It’s been a while since VW was accused of selling diesel cars that dipped below emissions standards, and it’s also been a while since we’ve reported on it. A lot has happened with the VW buyback program, so we’re going to give you a quick run-down of everything pertaining to Dieselgate since January.
As an owner of one of VW’s cheating vehicles, you have a few options as to what you can do with it. As of April 14 2017, VW has bought back or terminated leases for more than 237,000 vehicles, and has fixed more than 6,000. VW can buy your car back or fix it, and there are ways of calculating the car's buyback value, including Instamotor's VW Settlement & Buyback Calculator. Let's say you own a 2012 Golf TDI 2D with 48,000 miles in California. You could elect for VW to buy it back for around $21,000. However, if VW were to repair it the owner would still get $6,000 for restitution.
So, even if you didn’t want to keep the car you could potentially get it fixed, get restitution and then sell the car afterward. It would be a gamble to see if it would sell for more money than the buy back value, especially since the KBB price is around $13,000 which puts the buyback price higher than the market value including restitution, but it is another option.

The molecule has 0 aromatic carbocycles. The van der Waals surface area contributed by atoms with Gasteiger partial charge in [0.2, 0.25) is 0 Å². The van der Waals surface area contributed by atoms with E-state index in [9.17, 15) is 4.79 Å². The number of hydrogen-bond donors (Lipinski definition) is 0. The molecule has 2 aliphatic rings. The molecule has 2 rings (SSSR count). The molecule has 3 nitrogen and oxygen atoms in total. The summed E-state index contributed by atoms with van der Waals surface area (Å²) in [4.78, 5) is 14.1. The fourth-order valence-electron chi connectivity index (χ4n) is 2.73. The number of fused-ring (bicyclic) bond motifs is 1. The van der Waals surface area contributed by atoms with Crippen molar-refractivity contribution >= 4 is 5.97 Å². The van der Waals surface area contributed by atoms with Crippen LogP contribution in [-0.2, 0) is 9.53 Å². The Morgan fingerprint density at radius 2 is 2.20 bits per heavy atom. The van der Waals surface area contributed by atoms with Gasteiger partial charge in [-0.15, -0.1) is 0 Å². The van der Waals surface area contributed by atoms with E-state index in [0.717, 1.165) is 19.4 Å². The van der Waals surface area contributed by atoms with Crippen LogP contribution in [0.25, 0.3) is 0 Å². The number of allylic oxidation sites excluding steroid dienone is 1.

Assuming the owner of the 2012 Golf TDI decides to take the buyback option, VW can sell it after fixing it. VW will start with updating the software, which it has already done for 3.4 million vehicles around the world, though that figure does not include vehicles in the US. Eventually the cars will get a hardware update but until then dealers can sell the cars with fixed software.
This all went underway starting in early January when VW was allowed to start mending the damage done by its scandal, fixing 70,000 US vehicles. The rest of the 500,000 vehicles are being stored at the abandoned Silverdome stadium in Detroit, a decommissioned air force base in California and at the port of Baltimore.
Something good has potentially resulted from this scandal. As reported on April 14 the California Resources Board and the EPA have commissioned VW to put $2 billion towards installing 320kw chargers in California. For the rest of the US, under its new company Electrify America VW is going to build a 150kw fast-charging network along highways.
News on the scandal is being updated consistently on various news sources, so keep an eye out. If you are an owner of a cheating vehicle and want to sell it, be sure to check out Instamotor's VW Settlement & Buyback Calculator to see how much you can get back.
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